New Hours of Service Rule Will Allow Drivers More Flexibility
The Federal Motor Carrier Safety Administration (FMCSA) has published its long-awaited final rule on changes to hours of service requirements in a move intended to increase flexibility for truck drivers and motor carriers. The final rule is based on a proposed rulemaking that was announced August 14, 2019, as discussed in the previously published post, Expanded Driver Hours of Service a Response to ELDs, Shows that FMCSA is Listening to Industry.
The final rule has not yet been published but was announced by the FMCSA on May 14, 2020. The rule will go into effect 120 days after publication, likely taking effect around the end of September. The final rule includes four key revisions to the existing hours of service requirements:
- Extends the distance short-haul drivers (who are not required to keep logbooks) may drive from 100 air miles to 150 air miles, and allows short-haul drivers to be on duty for 14 hours rather than just 12
- The requirement to take a 30-minute break does not occur until 8 hours of driving time (rather than simply on-duty time) has elapsed; the driver may now remain on duty during the break, so long as the driver isn't driving
- Extends the adverse driving conditions exception by up to 2 hours
- Modifies the sleeper-berth exception to allow drivers to split their required 10 hours off duty into two periods, so long as one is at least 7 hours in the sleeper berth and the other is at least 2 hours (whether in or out of the sleeper berth), with neither period counting against the driver's 14-hour driving window
Notably, the rule does not include a provision that would have given drivers the option of "pausing" the on-duty hours-of-service clock once per duty period. FMCSA acting Administrator Jim Mullen (who has taken the place of Administrator Raymond Martinez since the proposed rulemaking was issued) said the provision to stop the clock was not included in the final rule based on comments received and that the new split sleeper-berth rules would create similar flexibility.
The rigidity of the hours of service requirements were exposed when the electronic logging mandate went into effect in December 2017, requiring that driver hours of service be recorded by electronic logging devices (ELDs). Drivers face many challenges in navigating hours of service restrictions, much of which is out of their control. The challenges include wait time while cargo is being loaded or unloaded from a truck, inclement weather, traffic and lack of parking in rest stops and other locations. While drivers have never been permitted to be untruthful in their record keeping, paper logbooks did not physically prevent drivers from "adjusting" the log to account for these difficulties. ELDs eliminated this slack, which highlighted these hours of service compliance difficulties.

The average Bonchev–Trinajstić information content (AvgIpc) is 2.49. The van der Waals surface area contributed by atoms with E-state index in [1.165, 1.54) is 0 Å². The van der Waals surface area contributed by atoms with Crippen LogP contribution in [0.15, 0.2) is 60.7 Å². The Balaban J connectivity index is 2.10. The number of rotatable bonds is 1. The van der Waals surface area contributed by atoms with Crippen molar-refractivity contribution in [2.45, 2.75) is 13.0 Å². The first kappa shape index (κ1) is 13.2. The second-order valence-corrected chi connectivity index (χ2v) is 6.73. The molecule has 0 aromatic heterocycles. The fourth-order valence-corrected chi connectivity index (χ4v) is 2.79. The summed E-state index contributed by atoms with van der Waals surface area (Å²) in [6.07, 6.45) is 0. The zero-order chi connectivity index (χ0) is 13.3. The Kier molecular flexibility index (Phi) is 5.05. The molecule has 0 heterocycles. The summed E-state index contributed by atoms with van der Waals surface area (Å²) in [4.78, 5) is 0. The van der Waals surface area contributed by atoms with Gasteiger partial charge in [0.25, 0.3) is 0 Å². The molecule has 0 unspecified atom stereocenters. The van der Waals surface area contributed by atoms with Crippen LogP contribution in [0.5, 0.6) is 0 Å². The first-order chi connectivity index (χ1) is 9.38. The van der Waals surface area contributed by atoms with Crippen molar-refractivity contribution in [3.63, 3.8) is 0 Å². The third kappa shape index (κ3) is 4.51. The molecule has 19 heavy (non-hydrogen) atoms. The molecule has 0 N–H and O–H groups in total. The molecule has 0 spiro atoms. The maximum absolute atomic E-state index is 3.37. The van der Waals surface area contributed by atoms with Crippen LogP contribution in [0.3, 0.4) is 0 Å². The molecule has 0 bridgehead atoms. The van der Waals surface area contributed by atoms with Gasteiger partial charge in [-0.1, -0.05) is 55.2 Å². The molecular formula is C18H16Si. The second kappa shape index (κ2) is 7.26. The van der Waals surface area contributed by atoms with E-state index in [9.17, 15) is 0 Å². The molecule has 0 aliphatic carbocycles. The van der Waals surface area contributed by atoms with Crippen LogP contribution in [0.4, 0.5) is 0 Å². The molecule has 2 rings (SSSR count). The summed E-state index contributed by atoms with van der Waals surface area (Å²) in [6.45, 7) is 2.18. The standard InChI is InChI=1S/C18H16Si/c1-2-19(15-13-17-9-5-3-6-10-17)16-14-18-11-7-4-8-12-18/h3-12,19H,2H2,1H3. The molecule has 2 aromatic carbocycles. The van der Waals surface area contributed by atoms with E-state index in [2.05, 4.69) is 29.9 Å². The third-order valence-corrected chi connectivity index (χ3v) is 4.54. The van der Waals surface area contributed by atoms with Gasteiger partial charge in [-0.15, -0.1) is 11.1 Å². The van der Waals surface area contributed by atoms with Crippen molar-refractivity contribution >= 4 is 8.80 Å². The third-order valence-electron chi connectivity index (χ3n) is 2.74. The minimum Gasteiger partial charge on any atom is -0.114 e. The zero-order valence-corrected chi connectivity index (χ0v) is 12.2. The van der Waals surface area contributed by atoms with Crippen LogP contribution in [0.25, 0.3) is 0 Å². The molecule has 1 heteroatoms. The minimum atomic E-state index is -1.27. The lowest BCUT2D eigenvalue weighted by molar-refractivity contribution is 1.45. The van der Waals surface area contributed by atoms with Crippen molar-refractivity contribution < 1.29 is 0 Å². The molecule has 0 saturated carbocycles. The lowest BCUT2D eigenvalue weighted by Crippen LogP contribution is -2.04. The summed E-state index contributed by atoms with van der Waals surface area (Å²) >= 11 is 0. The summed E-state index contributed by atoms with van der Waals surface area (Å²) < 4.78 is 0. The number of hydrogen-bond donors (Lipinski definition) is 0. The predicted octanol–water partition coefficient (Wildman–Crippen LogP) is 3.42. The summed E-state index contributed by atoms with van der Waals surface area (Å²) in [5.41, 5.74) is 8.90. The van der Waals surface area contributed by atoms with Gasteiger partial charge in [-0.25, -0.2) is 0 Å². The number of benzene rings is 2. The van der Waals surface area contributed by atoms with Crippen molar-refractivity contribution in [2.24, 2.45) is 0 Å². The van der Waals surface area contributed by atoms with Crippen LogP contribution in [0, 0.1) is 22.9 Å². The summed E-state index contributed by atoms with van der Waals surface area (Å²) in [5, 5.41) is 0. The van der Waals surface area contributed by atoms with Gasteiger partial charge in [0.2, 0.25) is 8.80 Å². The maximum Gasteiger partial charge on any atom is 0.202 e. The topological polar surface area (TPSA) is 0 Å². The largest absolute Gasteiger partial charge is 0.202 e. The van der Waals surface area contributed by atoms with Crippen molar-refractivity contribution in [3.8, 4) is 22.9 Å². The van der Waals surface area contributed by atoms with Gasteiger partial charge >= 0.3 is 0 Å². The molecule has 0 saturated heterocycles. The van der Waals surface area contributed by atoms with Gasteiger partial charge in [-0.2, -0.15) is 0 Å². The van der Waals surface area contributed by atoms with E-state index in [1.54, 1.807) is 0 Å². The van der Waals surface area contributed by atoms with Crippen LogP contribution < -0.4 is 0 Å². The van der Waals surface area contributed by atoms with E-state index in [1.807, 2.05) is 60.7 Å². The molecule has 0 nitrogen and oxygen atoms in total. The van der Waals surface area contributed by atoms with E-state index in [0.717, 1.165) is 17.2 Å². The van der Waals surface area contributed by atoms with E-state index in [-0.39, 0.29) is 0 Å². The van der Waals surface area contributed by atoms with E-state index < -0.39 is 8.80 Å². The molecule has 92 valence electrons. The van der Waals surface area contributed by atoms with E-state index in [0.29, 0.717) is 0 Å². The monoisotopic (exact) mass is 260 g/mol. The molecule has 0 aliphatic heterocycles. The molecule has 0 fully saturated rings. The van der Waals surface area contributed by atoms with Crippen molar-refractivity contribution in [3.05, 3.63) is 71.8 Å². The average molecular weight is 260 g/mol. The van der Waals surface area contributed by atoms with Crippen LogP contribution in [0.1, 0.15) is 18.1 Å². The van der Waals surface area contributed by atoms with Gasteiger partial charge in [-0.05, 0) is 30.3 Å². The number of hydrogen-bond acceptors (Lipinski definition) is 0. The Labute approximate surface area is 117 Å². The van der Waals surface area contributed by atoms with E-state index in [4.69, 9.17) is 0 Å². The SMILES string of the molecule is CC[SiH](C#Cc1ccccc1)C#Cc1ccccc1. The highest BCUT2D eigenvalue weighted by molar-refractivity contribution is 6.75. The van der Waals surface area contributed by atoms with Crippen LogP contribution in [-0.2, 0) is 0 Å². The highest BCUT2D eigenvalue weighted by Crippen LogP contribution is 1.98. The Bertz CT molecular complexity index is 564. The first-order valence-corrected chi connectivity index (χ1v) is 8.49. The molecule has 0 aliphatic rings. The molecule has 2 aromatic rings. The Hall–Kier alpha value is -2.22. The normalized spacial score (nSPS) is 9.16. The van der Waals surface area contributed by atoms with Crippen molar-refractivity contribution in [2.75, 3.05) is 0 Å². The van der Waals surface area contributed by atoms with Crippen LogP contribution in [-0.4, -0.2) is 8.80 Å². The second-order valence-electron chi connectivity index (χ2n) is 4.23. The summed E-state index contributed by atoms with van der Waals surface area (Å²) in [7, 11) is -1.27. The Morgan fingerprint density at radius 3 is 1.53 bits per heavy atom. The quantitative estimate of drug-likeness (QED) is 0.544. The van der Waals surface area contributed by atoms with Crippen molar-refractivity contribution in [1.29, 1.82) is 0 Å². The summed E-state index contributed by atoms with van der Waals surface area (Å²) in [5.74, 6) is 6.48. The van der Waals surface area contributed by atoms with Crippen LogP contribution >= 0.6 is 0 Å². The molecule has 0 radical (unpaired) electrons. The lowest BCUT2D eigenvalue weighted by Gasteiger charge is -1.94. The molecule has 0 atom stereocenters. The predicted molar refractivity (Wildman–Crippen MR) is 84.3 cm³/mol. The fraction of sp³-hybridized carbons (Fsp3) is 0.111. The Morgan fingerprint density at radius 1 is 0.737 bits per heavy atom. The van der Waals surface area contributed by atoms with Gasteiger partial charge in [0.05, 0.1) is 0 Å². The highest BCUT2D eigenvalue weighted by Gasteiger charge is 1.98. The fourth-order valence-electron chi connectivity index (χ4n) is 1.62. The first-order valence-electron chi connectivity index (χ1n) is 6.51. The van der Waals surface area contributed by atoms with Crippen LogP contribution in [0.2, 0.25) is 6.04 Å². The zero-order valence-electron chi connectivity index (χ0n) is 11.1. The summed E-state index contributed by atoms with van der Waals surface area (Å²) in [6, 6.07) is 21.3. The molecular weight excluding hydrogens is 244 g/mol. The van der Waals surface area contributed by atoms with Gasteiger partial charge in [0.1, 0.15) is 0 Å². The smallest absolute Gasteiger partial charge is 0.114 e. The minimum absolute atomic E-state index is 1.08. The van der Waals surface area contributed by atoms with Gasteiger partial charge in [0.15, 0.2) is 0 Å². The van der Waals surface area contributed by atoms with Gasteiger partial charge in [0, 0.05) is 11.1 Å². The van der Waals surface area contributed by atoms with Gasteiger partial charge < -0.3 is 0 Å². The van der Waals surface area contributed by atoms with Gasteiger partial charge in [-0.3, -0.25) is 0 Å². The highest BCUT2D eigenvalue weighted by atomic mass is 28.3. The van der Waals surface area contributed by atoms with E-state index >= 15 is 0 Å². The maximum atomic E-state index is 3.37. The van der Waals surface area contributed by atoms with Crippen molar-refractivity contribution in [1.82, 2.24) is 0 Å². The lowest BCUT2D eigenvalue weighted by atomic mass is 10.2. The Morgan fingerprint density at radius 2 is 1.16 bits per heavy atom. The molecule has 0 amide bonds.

Some have expressed concern about the final rule's potential to impact safety. In a joint statement, Rep. Nita Lowey (D-N.Y.), chair of the U.S. House Committee on Appropriations, and Rep. David Price (D-N.C.), chair of the U.S. House Transportation, Housing and Urban Development and Related Agencies subcommittee, said the final rule could jeopardize the safety of truckers and the traveling public because of the potential for greater fatigue. In addition, Advocates for Highway and Auto Safety released a statement and questioned changing the nature of the breaks drivers can take.
While there may be valid safety concerns, the FMCSA has emphasized that the final rule would not increase driving time and would continue to prevent drivers from driving for more than 8 consecutive hours without at least a 30-minute change in duty status. The FMCSA seems to have taken its safety charge seriously while weighing safety concerns against issues that drivers face.